An Andrew Carnegie grant in 1912 funded this library for African Americans on a site at the termination of Oretha Castle Haley Boulevard (formerly Dryades Street), a location proposed by black civic leaders and one that gave the building a highly visible presence. Constructed of red brick with decorative details of Bedford, Indiana, limestone, the facade imitates a triumphal arch, with three wide, round-arched bays framed by Ionic pilasters. An elaborate classically inspired portal is set in the central bay. The sculptural details include an open book, wreaths, and decorative capitals. Initailly, a children’s reading room was located to the left of the central entrance and an adult reading room to the right; an auditorium was in the basement. The library opened with 5,649 books, increasing to 13,000 by 1932. The Dryades Street Branch Library was the only public library in the city available for African Americans until 1953 when the Nora Navra Branch at 1902 St. Bernard Avenue was constructed. Orleans Parish libraries were desegregated in 1955, although restrooms and water fountains remained segregated for several years. Of the six original Carnegie-financed libraries in New Orleans, three of the buildings survive: the Napoleon Avenue (see OR161) and Algiers Point branches still function as libraries, but the original branch on Canal Street (OR91) has found a new use. The Dryades Street Library, architecturally the most handsome of the surviving group, closed in 1965 following damage from Hurricane Betsy; by then, the city’s libraries were integrated. A YMCA uses the building for activities. William R. Burk (1888–1961) was the architect for many public and institutional buildings in southern Louisiana.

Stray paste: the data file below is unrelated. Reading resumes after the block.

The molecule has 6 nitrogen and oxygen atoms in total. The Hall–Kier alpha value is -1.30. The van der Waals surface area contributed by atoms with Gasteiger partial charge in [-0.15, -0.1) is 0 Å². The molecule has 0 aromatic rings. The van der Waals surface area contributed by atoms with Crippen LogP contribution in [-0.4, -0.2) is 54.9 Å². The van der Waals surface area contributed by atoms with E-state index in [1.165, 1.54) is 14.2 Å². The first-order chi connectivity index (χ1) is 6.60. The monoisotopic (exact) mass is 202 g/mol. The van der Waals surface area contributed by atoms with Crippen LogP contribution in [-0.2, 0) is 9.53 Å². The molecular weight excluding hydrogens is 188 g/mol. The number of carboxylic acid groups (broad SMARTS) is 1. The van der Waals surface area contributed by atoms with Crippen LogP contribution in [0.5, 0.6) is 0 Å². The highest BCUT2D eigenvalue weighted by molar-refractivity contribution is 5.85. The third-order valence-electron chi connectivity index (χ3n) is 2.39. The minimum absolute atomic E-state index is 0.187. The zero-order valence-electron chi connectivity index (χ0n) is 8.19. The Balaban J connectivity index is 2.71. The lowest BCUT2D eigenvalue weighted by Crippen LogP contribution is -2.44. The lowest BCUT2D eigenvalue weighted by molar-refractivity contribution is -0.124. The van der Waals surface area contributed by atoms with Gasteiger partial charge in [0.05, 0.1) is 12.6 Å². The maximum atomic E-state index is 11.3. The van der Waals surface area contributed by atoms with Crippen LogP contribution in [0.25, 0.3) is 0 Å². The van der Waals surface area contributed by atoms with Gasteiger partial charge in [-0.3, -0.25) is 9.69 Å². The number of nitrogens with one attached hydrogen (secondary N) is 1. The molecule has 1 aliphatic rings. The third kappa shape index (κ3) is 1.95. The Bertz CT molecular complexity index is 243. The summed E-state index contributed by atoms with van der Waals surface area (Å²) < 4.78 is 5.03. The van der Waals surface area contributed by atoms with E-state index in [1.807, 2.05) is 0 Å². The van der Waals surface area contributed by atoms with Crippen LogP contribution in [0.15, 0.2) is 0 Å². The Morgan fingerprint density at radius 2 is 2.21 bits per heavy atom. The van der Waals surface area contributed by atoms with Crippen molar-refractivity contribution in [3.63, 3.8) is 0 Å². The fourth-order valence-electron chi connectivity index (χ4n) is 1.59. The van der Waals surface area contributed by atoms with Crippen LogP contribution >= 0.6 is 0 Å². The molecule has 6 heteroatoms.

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Historic Dryades Street Branch Library
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